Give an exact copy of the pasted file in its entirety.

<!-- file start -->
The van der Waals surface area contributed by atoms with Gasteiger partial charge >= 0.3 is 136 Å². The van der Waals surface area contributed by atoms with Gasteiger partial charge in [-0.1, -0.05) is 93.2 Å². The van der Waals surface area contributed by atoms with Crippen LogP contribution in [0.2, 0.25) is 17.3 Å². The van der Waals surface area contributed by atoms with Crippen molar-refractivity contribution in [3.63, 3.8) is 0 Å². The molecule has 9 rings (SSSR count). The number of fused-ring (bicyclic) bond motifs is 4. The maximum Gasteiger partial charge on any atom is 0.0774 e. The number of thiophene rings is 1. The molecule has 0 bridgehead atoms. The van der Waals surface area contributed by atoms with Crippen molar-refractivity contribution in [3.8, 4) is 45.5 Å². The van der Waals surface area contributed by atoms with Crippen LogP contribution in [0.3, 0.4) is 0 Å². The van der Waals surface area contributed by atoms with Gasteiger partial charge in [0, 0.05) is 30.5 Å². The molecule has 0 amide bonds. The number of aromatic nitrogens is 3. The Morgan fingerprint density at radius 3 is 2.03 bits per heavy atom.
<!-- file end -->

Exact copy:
The van der Waals surface area contributed by atoms with Gasteiger partial charge >= 0.3 is 136 Å². The van der Waals surface area contributed by atoms with Gasteiger partial charge in [-0.1, -0.05) is 93.2 Å². The van der Waals surface area contributed by atoms with Crippen LogP contribution in [0.2, 0.25) is 17.3 Å². The van der Waals surface area contributed by atoms with Crippen molar-refractivity contribution in [3.63, 3.8) is 0 Å². The molecule has 9 rings (SSSR count). The number of fused-ring (bicyclic) bond motifs is 4. The maximum Gasteiger partial charge on any atom is 0.0774 e. The number of thiophene rings is 1. The molecule has 0 bridgehead atoms. The van der Waals surface area contributed by atoms with Crippen molar-refractivity contribution in [3.8, 4) is 45.5 Å². The van der Waals surface area contributed by atoms with Crippen LogP contribution in [0.3, 0.4) is 0 Å². The van der Waals surface area contributed by atoms with Gasteiger partial charge in [0, 0.05) is 30.5 Å². The molecule has 0 amide bonds. The number of aromatic nitrogens is 3. The Morgan fingerprint density at radius 3 is 2.03 bits per heavy atom.